[Note: This is a review of the Amazon Kindle e-book edition. Language is important in disability communities today. The language contained in this review, identical to that used by the author’s study being reviewed, was not considered controversial at the time in which it was widely used. Using this language in its historical context here should not be confused for any endorsement of it. Furthermore, being autistic myself and preferring the use of identity-first over person-first language means that I avoid phrases like “people with disabilities.” The disabled are referred to as disabled people. When referencing modern discussions and understandings of disability, I use appropriately modern terms, like “intellectual disability” or “cognitive disability,” rather than “idiot,” “feeble-minded,” or “mentally retarded.”]
In No Right to be Idle: The Invention of Disability, 1840s-1930s, disability and labor historian Sarah F. Rose sheds light on the historical origins of disability as a social and political phenomenon. She traces the “invention” of disability through the rapid changes taking place in the decades following the Civil War as the US emerged as the world’s preeminent industrial power. On first glance you might question what a cognitively disabled individual has in common with a wheelchair user suffering from a chronic illness or with a former factory worker now only mobile with a prosthetic limb. Today, we call this “disability.” But how we specifically define disability today has not existed forever and all time.
Disability activists in the 1970s, influenced especially by the wider social movements of the era, grappled with the inequity and discrimination so central in their lives: if disabled people want to work and can work with appropriate accommodations in place, and moreover, be accepted within their communities, then “why can’t we?” Out of the disability rights movement of the time came the social model of disability. And Rose’s Invention of Disability fits firmly within the social model’s framework. Rose argues that while our modern political conception of disability comes out of the way disability was “invented” over time through a combination of social and economic changes and public policies, the way disabled people are commonly perceived as “unproductive” and dependent on assistance has remained constant, at least in the context of the way our society remains organized since the Civil War.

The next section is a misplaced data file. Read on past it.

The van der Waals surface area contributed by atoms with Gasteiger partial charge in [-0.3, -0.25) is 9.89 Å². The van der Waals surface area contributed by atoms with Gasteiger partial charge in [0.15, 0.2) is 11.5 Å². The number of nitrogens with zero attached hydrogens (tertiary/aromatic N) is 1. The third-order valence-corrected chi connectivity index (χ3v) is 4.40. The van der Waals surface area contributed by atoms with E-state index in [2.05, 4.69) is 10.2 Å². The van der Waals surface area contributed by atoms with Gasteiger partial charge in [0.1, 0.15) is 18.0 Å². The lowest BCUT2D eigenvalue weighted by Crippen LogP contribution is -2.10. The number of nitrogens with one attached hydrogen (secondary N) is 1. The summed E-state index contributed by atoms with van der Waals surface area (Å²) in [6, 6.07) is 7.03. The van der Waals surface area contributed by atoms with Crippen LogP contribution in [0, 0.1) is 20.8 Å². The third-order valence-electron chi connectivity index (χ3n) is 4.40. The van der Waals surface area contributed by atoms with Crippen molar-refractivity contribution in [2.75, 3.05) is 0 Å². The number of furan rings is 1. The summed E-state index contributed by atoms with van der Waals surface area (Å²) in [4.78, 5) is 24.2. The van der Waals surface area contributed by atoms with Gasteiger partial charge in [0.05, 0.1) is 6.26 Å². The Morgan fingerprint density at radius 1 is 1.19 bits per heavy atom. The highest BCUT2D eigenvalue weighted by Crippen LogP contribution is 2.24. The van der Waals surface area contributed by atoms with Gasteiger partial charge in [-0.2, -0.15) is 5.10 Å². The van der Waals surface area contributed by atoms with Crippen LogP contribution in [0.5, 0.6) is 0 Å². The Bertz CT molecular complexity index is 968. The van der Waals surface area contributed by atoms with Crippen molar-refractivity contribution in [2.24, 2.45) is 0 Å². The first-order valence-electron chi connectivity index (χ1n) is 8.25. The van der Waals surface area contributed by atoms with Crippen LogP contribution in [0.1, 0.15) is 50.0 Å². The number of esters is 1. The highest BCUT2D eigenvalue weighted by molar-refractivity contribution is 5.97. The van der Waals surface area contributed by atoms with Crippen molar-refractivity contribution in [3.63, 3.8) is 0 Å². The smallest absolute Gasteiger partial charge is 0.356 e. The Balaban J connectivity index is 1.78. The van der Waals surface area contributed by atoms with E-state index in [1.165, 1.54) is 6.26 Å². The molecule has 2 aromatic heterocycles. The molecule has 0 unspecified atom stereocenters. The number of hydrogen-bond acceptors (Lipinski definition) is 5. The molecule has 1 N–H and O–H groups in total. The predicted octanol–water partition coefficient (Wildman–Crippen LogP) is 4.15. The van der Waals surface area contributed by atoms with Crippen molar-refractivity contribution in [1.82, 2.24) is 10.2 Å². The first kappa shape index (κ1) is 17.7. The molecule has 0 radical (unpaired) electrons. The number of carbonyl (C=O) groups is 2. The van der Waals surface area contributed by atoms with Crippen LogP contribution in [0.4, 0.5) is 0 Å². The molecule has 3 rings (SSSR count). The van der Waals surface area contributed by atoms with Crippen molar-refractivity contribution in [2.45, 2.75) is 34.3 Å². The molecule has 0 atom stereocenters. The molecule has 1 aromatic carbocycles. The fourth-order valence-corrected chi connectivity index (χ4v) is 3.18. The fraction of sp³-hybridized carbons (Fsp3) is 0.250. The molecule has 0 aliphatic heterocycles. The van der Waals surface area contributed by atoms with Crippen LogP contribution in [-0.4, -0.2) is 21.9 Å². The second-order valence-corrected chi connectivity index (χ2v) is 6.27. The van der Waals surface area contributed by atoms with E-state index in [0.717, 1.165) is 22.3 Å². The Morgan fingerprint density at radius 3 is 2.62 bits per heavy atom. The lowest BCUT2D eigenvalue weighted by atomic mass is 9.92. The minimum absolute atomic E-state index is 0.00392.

Rose traces the rise of nineteenth century “idiot” asylums back to Jacksonian era middle-class reformers steeped in the moral ethos of Protestant revivalism, what historians generally call the Second Great Awakening. These reformers espoused an individualist moralism concerned with changing the evils of modern society by improving the individual. No evil escaped their crusade: from the abolitionist movement against slavery, pauperism, prostitution, crime, lunacy, and later the “feeble-minded.”
The antebellum economy was still overwhelmingly agricultural and a feeble-minded family member could be cared for and learn to be productive on the farm or in the household. Moreover, feeble-minded family members could help care for the elderly in the home or other siblings when ill. These circumstances certainly did not exist for all families. In the developing towns and cities, frequent economic crises meant swelling almshouses and poorhouses. These housed the chronically unemployed (paupers), but also all manner of “lunatics” and “idiots” from families who could not afford to care for them. Penitentiaries also housed “idiot” criminals, their crimes usually a result of being abandoned in poverty by carers. The feeble-minded collected in almshouses or lunatic asylums and penitentiaries often came from poor families who abandoned them or for whom one or more family caregivers had died. Some were abandoned at birth and left in the care of orphanages, though most orphanages were unwilling to take in obviously disabled children, leaving the almshouse the remaining option unless another family or relative was willing to take them in.
The feeble-minded were treated, to this point, as an uneducable monolith. The work of a French doctor in “idiot” asylums in Paris effectively overturned these assumptions. Even the worst-case “idiots” were amenable to improvement, and the first generation of superintendents of asylums for the feeble-minded in the pre-civil war years took on the task of teaching “useless,” unproductive idiots the virtues of work. There was no hard definition of “idiocy” at this time. Rose states that idiocy “encompassed people with a wide range of impairments, including cerebral palsy, epilepsy, deafness, and what would later be described as autism, as well as cognitive disabilities that could arise from thyroid disorders, head injuries, and high fevers. But in general, “idiot” referred to a person who was not able to care for himself or herself, do useful labor, or understand the legal consequences of his or her actions.”